Since we are talking about how sporting Indian crowd is, how about Srilanka? Hats off to England for not pulling a Randiv to deny Tharanga his century.

Posted by Big on (March 28, 2011, 16:20 GMT)

Hats off to England for not pulling a Randiv to deny Tharanga his century.

Posted by Dummy4 on (March 27, 2011, 9:53 GMT)

Well done.We missed a great opportunity to whip the aussie backs sadly due to poor weather..Splendid performance yesterday.Keep it up until upto the end of 2nd of April.England showed good spirit.They were well and truely beaten by the better side.

Posted by Dru on (March 27, 2011, 7:18 GMT)

SL showed real class in a crunch game and no signs of nerves except a few blemishes in the field. Eng simply didnt have the means to deal with the SL attack or the batsman. On paper Eng had the spinerd and seamers but bowling in those conditions is something else and of course against batsman who have all the shorts and the guts to play them. Eng had an up and down WC and I think its fair to say this is long as they could run. You cant play in WC semi finals after loosing to minows and Bangladesh. SL we all class and surely fancy their chances against NZ and playing another WC final.

Posted by Dummy4 on (March 27, 2011, 6:36 GMT)

come on guys, there is no ghost in premadasa at night. ot was a marshy land n was filled in with rubble. so the water level was close to the pitch last time. the pitch was increased by 4 feet n thats end of chasing woes in premadasa. TOSS DOESNT PLAY A FACT ANYMORE and the old statistics dont work anymore as the pitch isnt the same anymore.

Posted by Naveed on (March 27, 2011, 5:17 GMT)

Really great to watch....

Posted by Matt on (March 27, 2011, 1:45 GMT)

Fabulous show by the Lankans (barring the dropped catches) which they more than made up for with the bowling/batting. Wish the middle order got some batting practice today before the next few games which promise to be challenging. Go Lankans!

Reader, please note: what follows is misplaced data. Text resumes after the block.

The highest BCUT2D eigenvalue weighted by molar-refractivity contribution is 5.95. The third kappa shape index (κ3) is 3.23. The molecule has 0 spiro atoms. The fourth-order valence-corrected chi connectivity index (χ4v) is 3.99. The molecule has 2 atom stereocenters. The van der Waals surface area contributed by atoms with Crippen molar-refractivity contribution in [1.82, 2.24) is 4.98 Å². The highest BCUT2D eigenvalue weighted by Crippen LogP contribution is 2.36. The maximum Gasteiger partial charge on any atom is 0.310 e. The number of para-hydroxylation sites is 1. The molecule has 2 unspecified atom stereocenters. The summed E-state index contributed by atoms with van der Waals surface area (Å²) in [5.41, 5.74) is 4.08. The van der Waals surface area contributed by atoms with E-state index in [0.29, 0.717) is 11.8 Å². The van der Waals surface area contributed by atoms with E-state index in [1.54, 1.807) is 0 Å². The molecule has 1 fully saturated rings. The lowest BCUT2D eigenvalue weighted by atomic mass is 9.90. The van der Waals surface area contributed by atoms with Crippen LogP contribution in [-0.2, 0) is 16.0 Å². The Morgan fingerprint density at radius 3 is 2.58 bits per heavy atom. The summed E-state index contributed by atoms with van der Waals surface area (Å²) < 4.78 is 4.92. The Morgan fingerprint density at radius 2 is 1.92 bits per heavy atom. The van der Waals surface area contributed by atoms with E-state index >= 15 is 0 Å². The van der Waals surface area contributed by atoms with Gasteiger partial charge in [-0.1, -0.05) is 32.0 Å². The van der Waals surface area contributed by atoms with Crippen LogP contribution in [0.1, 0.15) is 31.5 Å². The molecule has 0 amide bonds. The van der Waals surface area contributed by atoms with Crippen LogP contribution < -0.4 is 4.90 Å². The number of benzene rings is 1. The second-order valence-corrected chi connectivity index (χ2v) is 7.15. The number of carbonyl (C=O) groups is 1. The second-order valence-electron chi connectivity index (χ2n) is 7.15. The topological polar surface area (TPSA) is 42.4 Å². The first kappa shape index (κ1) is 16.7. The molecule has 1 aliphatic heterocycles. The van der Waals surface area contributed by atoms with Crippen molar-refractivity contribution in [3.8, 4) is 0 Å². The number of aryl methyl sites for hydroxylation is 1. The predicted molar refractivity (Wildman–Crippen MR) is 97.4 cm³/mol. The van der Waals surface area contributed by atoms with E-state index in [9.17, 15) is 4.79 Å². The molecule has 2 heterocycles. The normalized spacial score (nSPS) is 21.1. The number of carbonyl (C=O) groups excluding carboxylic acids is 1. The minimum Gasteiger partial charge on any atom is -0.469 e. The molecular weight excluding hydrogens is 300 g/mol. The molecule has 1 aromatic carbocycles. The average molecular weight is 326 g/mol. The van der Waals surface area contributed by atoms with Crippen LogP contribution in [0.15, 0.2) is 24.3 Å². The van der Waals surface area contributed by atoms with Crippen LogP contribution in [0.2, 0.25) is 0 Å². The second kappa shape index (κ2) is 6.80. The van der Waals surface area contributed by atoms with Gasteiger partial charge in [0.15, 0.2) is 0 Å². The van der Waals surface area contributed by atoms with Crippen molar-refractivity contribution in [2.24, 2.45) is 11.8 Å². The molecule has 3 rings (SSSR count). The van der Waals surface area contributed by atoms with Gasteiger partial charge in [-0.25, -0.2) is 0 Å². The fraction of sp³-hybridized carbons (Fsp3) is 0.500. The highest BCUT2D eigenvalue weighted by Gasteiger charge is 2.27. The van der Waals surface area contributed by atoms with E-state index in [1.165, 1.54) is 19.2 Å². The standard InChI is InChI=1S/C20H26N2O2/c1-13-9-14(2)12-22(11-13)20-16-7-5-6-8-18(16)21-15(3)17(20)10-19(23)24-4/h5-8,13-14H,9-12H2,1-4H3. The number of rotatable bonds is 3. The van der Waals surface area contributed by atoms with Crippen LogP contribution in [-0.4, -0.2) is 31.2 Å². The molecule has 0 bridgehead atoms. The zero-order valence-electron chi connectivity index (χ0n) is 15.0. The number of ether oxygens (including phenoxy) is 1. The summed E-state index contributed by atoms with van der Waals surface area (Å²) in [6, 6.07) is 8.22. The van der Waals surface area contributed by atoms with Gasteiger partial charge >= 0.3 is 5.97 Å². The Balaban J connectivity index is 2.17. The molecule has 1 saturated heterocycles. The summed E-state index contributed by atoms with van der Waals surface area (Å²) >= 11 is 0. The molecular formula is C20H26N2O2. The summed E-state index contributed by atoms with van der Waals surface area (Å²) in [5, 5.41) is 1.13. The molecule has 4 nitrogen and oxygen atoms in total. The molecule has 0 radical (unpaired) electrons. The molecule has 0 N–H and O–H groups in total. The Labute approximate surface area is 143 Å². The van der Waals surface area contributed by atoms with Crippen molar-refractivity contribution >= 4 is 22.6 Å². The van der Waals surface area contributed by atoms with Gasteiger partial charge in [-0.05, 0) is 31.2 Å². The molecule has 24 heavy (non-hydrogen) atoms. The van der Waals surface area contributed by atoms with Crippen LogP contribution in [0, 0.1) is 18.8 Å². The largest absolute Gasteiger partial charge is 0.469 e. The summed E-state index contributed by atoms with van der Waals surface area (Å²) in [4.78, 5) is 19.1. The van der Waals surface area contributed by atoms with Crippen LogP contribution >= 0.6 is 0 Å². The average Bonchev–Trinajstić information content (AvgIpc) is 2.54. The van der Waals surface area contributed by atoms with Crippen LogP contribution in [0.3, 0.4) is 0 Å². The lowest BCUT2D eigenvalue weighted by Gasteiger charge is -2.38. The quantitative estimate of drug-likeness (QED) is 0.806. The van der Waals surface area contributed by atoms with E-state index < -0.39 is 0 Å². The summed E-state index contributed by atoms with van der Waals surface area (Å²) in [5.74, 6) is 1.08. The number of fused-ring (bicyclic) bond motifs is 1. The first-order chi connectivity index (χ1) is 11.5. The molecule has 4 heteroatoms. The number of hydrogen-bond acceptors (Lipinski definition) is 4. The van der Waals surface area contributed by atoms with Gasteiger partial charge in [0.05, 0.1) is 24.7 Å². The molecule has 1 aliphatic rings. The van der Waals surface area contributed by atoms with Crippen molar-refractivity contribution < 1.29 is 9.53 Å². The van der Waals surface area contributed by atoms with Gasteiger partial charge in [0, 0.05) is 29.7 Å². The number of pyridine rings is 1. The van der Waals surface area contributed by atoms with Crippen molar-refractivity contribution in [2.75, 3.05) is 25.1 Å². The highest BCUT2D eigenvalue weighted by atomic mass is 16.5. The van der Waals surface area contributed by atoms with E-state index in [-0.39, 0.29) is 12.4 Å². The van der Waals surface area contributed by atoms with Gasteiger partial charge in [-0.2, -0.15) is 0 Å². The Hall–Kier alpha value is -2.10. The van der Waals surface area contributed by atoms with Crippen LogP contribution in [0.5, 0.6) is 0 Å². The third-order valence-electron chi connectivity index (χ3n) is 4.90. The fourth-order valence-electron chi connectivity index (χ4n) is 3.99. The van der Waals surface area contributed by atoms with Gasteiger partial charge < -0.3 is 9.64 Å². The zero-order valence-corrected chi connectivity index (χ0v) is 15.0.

Posted by Pradeepan on (March 27, 2011, 0:34 GMT)

Sidharth Monga take a bow. Very well written. You are spot on my friend. Toss is not going to be a factor any more in this pitch. It just about how well any team could handle the pressure of chasing. Wont be surprise to see teams chasing 300 in this wicket soon.

Posted by vasu on (March 26, 2011, 22:10 GMT)

I was amused to see Tharanga getting upset when Dilshan scored a boundary and Tharanga still 2 runs short of his own century. It was n't too long ago that the Sri Lankans, as a collective unit, deliberately bowled a bo ball to strand Sehwag on 99, and give victory to India. Given how un-sportsmanlike gesture that was, would n't it be poetic justice if Tharanga had been denied a century had England bowled a deliberate wide running away to the boundary? But, England was a much nicer unit, and no such thing was done. Hats off to England.

Posted by Amuthan on (March 26, 2011, 21:07 GMT)

out of the 5 teams which were predicted to win the WC only 2 have gone to semis... further proof that this WC has to be the best... further more who said group A was not tough enough,,,, 3 out of the 4 teams are from group A...